Read the original document here.

It is not too late–there are many more documents awaiting transcription. Take a moment to register (http://wardepartmentpapers.org/scripto/register.php) and choose a document to begin your adventure. You will be doing important work by adding to the historical record, and you never know what you will read!

Document Spotlight-Questions of Forgery

September 13th, 2012

Transcriber Rhdkbrown recently brought us a document that raises more questions than it answers. The document appears to be an 19 August 1796 affidavit from Theophilus Beckman, referencing another document dated 9 August 1796. The 9 August letter contains  a statement vouching for a George Wood, declaring that he (Beckman) knows Wood to be an honest man. Curiously, Beckman recognizes his signature on the letter, but does not recognize the statement, and declares it to be a forgery. Another letter dated 14 August contains Beckman’s testimony that he believes that a paper with his signature and seal on it were taken from his office and used to forge a letter of introduction.

So who was George Wood? Did he forge Beckman’s letter of introduction? What was the disposition of the case?

Read the original document here.

It is not too late–there are many more documents awaiting transcription. Take a moment to register (http://wardepartmentpapers.org/scripto/register.php) and choose a document to begin your adventure. You will be doing important work by adding to the historical record, and you never know what you will read!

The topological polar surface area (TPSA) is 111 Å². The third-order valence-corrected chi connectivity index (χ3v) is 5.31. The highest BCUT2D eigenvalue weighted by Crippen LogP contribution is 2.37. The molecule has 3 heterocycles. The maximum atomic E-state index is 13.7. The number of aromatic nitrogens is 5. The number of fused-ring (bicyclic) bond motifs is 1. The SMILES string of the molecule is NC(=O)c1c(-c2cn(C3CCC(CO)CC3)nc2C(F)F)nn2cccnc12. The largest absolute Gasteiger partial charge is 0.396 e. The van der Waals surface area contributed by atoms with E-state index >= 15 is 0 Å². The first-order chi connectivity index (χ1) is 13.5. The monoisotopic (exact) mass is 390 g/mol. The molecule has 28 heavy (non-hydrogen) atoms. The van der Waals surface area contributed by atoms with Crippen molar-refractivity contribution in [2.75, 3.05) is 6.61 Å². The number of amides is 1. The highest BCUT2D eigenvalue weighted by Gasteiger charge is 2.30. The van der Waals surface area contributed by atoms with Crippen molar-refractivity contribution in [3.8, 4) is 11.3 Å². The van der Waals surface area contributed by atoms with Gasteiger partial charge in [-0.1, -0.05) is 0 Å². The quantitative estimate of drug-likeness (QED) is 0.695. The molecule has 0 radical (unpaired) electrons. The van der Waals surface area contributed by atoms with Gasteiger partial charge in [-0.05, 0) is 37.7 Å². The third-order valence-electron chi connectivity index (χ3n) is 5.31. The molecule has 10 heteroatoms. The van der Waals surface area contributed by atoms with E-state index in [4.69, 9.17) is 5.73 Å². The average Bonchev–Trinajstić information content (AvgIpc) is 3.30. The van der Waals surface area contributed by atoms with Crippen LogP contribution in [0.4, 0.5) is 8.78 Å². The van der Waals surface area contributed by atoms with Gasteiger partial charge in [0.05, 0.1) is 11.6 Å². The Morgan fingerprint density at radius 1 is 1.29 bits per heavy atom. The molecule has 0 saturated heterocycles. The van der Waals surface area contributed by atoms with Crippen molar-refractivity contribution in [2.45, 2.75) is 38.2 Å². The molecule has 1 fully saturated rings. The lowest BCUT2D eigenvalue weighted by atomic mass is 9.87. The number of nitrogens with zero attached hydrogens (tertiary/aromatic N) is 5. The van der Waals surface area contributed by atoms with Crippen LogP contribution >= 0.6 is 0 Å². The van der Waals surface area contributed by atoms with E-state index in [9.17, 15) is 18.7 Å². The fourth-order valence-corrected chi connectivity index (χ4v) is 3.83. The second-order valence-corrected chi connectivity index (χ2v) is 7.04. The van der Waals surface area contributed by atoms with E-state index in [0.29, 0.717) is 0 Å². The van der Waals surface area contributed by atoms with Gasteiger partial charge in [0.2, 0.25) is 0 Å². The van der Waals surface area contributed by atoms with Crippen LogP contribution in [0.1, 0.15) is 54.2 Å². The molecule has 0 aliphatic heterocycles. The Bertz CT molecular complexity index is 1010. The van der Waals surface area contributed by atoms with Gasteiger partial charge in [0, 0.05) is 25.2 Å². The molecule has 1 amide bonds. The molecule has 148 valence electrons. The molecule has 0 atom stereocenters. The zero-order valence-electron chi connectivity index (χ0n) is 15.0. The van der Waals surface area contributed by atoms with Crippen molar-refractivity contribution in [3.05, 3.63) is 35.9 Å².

Document Spotlight-Captivated Prisoner Edition

September 11th, 2012

This week we read from a document transcribed by Leo. The letter concerns an investigation into a claim made by John Shatcher. Shatcher had claimed to be owed $275 in pay, requested help in proving that claim. Government accountants found no record of a John Shatcher, but did find record of a John Thatcher, who curiously had been captured (captivated, according to the letter) and heldprisoner for a time; their records indicated that Thatcher had received $275 in pay. The writer asks a series of questions in order to authenticate Shatcher’s claim, and further requests that Shatcher answer them under oath if possible. It’s an interesting look at the ways in which officials investigated claims; how did one prove one’s identity? How could officials be sure they were dealing with the right people? How common were fraudulent or improper claims?

Read the original document here.

It is not too late–there are many more documents awaiting transcription. Take a moment to register (http://wardepartmentpapers.org/scripto/register.php) and choose a document to begin your adventure. You will be doing important work by adding to the historical record, and you never know what you will read!

Who was Isaac Craig?

September 11th, 2012

There are many letters in the Papers of the War Department written by Major Isaac Craig, Deputy Quarter Master and Military Store Keeper Pittsburgh. He was a conscientious storekeeper, taking the trouble air out goods potentially infected by yellow fever. But who was this efficient Major in Pittsburgh?

Isaac Craig was born in County Down, Ireland, around the year 1742. As a youth he apprenticed as a carpenter, and emigrated to Philadelphia when he was in his early twenties, between 1765–1766. He joined the Marines in 1775 then transferred to the Artillery in 1777; his experiences of the Revolutionary War included the famous crossing of the Delaware and the Battle of Brandywine. In April 1780 he was ordered to Fort Pitt, and, with the exception of brief assignments elsewhere, he stayed in that area for the rest of his life.

After the war, Craig went into business with Stephen Bayard. The partners were among the first to purchase lots in the area which became Pittsburgh, setting up a mercantile business near the Fort at the junction of the Monongahela and Allegheny Rivers. Craig’s involvement ended in 1788, bought out by Philadelphia partners, and he spent three years living on a farm with his wife and in-laws before he was offered a position with the War Office in 1791.